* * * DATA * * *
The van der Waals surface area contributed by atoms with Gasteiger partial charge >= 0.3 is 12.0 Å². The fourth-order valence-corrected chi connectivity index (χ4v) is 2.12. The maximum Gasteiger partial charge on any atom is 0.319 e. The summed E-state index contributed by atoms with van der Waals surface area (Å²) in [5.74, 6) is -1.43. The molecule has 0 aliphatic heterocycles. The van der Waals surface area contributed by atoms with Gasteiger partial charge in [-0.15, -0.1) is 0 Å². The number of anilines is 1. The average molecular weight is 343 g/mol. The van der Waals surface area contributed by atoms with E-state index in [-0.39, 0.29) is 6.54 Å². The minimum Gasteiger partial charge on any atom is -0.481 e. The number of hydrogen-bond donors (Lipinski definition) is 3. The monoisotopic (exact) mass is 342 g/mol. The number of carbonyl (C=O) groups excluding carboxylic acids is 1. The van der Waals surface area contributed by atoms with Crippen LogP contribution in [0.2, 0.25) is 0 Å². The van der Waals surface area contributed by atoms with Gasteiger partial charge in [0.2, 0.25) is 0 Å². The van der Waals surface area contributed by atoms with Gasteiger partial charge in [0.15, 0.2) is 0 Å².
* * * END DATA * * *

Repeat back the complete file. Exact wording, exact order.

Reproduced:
The van der Waals surface area contributed by atoms with Gasteiger partial charge >= 0.3 is 12.0 Å². The fourth-order valence-corrected chi connectivity index (χ4v) is 2.12. The maximum Gasteiger partial charge on any atom is 0.319 e. The summed E-state index contributed by atoms with van der Waals surface area (Å²) in [5.74, 6) is -1.43. The molecule has 0 aliphatic heterocycles. The van der Waals surface area contributed by atoms with Gasteiger partial charge in [-0.15, -0.1) is 0 Å². The number of anilines is 1. The average molecular weight is 343 g/mol. The van der Waals surface area contributed by atoms with E-state index in [-0.39, 0.29) is 6.54 Å². The minimum Gasteiger partial charge on any atom is -0.481 e. The number of hydrogen-bond donors (Lipinski definition) is 3. The monoisotopic (exact) mass is 342 g/mol. The number of carbonyl (C=O) groups excluding carboxylic acids is 1. The van der Waals surface area contributed by atoms with Crippen LogP contribution in [0.2, 0.25) is 0 Å². The van der Waals surface area contributed by atoms with Gasteiger partial charge in [0.2, 0.25) is 0 Å². The van der Waals surface area contributed by atoms with Gasteiger partial charge in [0.15, 0.2) is 0 Å².